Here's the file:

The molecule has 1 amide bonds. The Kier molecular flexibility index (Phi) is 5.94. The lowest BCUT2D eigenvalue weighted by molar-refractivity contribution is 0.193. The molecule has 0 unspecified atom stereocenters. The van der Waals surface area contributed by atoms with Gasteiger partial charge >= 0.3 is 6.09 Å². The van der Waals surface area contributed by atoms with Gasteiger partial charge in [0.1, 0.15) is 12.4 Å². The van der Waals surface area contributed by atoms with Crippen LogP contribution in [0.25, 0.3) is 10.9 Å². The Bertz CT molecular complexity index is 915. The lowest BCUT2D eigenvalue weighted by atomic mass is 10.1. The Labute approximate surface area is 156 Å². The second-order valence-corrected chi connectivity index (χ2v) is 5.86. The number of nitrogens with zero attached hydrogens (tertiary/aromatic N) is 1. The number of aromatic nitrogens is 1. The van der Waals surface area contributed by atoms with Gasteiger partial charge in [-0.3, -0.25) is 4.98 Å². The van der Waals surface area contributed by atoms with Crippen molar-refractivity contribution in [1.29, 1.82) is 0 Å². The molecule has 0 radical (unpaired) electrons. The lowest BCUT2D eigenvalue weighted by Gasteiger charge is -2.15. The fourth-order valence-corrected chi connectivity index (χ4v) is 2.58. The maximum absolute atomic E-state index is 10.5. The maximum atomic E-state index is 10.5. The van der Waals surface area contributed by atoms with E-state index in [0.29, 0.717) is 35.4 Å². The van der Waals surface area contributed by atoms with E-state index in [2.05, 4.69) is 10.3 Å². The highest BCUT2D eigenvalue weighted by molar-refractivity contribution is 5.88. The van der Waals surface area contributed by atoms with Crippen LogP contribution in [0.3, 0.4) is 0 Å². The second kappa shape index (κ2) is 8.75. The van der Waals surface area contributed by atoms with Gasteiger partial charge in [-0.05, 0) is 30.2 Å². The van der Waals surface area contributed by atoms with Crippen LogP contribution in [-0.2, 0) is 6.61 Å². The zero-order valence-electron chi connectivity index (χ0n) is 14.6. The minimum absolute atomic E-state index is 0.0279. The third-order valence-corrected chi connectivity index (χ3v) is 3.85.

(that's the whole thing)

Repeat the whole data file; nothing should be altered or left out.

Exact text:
The molecule has 1 amide bonds. The Kier molecular flexibility index (Phi) is 5.94. The lowest BCUT2D eigenvalue weighted by molar-refractivity contribution is 0.193. The molecule has 0 unspecified atom stereocenters. The van der Waals surface area contributed by atoms with Gasteiger partial charge >= 0.3 is 6.09 Å². The van der Waals surface area contributed by atoms with Gasteiger partial charge in [0.1, 0.15) is 12.4 Å². The van der Waals surface area contributed by atoms with Crippen LogP contribution in [0.25, 0.3) is 10.9 Å². The Bertz CT molecular complexity index is 915. The lowest BCUT2D eigenvalue weighted by atomic mass is 10.1. The Labute approximate surface area is 156 Å². The second-order valence-corrected chi connectivity index (χ2v) is 5.86. The number of nitrogens with zero attached hydrogens (tertiary/aromatic N) is 1. The number of aromatic nitrogens is 1. The van der Waals surface area contributed by atoms with Gasteiger partial charge in [-0.3, -0.25) is 4.98 Å². The van der Waals surface area contributed by atoms with Crippen molar-refractivity contribution in [1.29, 1.82) is 0 Å². The molecule has 0 radical (unpaired) electrons. The lowest BCUT2D eigenvalue weighted by Gasteiger charge is -2.15. The fourth-order valence-corrected chi connectivity index (χ4v) is 2.58. The maximum absolute atomic E-state index is 10.5. The maximum atomic E-state index is 10.5. The van der Waals surface area contributed by atoms with E-state index in [0.29, 0.717) is 35.4 Å². The van der Waals surface area contributed by atoms with E-state index in [2.05, 4.69) is 10.3 Å². The highest BCUT2D eigenvalue weighted by molar-refractivity contribution is 5.88. The van der Waals surface area contributed by atoms with Crippen LogP contribution in [0.3, 0.4) is 0 Å². The second kappa shape index (κ2) is 8.75. The van der Waals surface area contributed by atoms with Gasteiger partial charge in [-0.05, 0) is 30.2 Å². The van der Waals surface area contributed by atoms with Crippen LogP contribution in [-0.2, 0) is 6.61 Å². The zero-order valence-electron chi connectivity index (χ0n) is 14.6. The minimum absolute atomic E-state index is 0.0279. The third-order valence-corrected chi connectivity index (χ3v) is 3.85.